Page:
At the end of Telemachus Stephen recalls words from the prayer for the dying in a peculiar way. Three phrases are excerpted from the prayer and arranged on separate lines of text: "Liliata rutilantium. / Turma circumdet. / Iubilantium te virginum." At the end of Calypso Bloom does something very similar, repeating a phrase three times on separate lines of text: "Heigho! Heigho! / Heigho! Heigho! / Heigho! Heigho!" In the second of these instances, Joyce makes clear what is happening: Bloom is hearing "The bells of George's church" tolling the time of day: "Quarter to." An observant reader could reasonably infer that Stephen too is hearing bells ringing out from some nearby building, fixing the end of Telemachus too at 8:45. This inference is confirmed in Ithaca.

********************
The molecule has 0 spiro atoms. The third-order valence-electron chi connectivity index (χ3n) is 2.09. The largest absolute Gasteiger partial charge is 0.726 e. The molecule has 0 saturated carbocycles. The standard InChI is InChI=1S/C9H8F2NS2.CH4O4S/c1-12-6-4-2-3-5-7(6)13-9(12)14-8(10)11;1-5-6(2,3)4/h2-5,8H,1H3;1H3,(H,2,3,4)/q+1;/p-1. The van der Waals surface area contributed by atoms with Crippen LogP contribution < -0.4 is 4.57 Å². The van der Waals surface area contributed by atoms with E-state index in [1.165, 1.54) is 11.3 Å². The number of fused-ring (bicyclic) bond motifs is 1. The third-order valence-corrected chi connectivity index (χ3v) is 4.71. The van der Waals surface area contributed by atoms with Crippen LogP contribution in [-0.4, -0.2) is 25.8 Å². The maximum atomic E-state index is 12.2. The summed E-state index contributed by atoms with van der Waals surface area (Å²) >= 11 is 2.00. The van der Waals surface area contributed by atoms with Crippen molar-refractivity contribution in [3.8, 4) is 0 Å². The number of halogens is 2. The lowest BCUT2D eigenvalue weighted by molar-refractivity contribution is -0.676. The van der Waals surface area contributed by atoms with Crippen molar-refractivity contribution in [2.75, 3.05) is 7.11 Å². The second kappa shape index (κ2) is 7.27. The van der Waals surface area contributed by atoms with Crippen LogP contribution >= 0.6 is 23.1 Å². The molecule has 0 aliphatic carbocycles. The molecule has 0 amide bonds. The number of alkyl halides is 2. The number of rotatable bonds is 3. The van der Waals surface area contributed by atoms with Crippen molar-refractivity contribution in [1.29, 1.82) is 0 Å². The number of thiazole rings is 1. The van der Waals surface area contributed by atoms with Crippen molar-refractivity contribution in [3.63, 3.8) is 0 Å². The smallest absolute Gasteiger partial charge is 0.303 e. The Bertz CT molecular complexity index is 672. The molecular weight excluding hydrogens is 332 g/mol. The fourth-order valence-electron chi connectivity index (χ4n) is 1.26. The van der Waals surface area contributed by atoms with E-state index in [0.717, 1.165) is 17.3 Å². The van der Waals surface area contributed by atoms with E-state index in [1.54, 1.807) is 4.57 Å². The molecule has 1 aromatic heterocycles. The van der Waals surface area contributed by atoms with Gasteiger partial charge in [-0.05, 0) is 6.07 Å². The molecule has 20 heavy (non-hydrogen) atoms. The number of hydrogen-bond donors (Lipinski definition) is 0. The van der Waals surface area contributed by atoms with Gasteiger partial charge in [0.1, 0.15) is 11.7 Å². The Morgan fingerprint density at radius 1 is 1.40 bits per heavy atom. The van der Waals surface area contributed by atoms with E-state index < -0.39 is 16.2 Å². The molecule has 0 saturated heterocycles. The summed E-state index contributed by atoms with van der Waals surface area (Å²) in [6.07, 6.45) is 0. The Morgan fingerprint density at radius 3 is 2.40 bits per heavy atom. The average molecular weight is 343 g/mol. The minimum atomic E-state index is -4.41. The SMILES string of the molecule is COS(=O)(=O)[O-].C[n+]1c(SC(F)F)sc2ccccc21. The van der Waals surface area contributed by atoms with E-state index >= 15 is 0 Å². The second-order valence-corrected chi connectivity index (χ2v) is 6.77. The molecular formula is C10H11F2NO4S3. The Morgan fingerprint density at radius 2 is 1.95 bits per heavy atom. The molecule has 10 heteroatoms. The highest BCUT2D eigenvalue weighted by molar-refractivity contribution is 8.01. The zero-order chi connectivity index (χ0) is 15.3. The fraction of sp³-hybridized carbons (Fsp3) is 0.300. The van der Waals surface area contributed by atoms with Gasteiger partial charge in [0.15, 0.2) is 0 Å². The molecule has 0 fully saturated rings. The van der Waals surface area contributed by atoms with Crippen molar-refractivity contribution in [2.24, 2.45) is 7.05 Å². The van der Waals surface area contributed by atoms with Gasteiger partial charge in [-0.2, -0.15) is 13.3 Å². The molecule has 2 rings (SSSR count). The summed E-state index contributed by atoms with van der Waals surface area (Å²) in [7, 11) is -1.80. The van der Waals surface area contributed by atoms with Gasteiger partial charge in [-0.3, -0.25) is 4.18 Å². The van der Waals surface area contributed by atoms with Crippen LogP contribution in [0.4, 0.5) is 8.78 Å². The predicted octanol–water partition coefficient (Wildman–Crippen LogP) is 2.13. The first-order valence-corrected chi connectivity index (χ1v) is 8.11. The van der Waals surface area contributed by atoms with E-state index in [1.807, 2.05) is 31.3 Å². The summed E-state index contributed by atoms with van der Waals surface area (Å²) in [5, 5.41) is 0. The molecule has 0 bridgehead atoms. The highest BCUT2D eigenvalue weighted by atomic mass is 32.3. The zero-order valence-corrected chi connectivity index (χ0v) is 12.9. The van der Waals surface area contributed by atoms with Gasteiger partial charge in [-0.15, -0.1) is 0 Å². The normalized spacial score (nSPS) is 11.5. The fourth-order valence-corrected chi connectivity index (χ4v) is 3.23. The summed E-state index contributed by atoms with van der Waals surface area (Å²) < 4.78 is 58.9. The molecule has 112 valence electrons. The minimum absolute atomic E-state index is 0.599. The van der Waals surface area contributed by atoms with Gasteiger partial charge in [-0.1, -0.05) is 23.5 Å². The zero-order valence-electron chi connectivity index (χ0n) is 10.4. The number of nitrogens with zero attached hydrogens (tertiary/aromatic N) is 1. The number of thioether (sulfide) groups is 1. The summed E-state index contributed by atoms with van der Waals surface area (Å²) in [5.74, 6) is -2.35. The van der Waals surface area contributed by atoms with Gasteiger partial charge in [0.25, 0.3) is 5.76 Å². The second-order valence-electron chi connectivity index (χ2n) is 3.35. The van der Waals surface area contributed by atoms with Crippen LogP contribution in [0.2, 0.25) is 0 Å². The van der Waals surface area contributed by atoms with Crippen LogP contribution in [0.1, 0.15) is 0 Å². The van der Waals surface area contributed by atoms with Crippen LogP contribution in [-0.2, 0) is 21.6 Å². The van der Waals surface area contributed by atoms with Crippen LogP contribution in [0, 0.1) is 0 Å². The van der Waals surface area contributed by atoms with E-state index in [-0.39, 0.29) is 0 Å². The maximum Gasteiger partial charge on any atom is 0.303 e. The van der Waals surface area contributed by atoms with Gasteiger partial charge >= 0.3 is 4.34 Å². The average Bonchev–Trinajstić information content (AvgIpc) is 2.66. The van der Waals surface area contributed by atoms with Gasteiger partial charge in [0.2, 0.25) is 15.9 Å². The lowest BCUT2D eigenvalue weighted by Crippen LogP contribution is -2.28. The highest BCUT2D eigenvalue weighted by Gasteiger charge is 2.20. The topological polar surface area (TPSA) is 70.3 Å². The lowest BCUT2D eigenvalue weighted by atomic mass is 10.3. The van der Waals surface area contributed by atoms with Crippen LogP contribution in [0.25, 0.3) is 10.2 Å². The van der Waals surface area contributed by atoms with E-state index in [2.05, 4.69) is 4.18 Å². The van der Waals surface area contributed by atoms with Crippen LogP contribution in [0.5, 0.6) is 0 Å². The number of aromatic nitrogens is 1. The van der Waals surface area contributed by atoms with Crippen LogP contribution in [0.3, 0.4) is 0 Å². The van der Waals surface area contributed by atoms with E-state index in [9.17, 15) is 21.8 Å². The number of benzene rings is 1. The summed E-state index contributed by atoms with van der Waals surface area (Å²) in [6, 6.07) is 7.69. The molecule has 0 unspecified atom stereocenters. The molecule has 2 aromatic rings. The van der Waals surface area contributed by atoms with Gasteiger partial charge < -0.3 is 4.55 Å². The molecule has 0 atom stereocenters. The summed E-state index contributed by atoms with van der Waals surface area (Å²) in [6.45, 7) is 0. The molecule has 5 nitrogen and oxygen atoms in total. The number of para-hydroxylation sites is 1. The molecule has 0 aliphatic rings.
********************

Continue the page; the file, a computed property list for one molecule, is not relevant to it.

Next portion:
As Stephen prepares to leave the garden behind Bloom's house in Ithaca, both men hear the bells of St. George's ringing once more, and perceive dissimilar "echoes." Stephen recalls words from the prayer for the dying: "Liliata rutilantium. Turma circumdet. / Iubilantium te virginum. Chorus excipiat." Bloom again recalls the nursery rhyme refrain: "Heigho, heigho, / Heigho, heigho." The fact that Bloom now hears only two four-syllable lines fixes the time at 1:30 AM—and, significantly, Stephen too hears only two lines of text, not three as before. Joyce disjoins his protagonists at the end of the day in the same way that he joined them at the beginning of the day, as each left their domiciles and headed off into the world.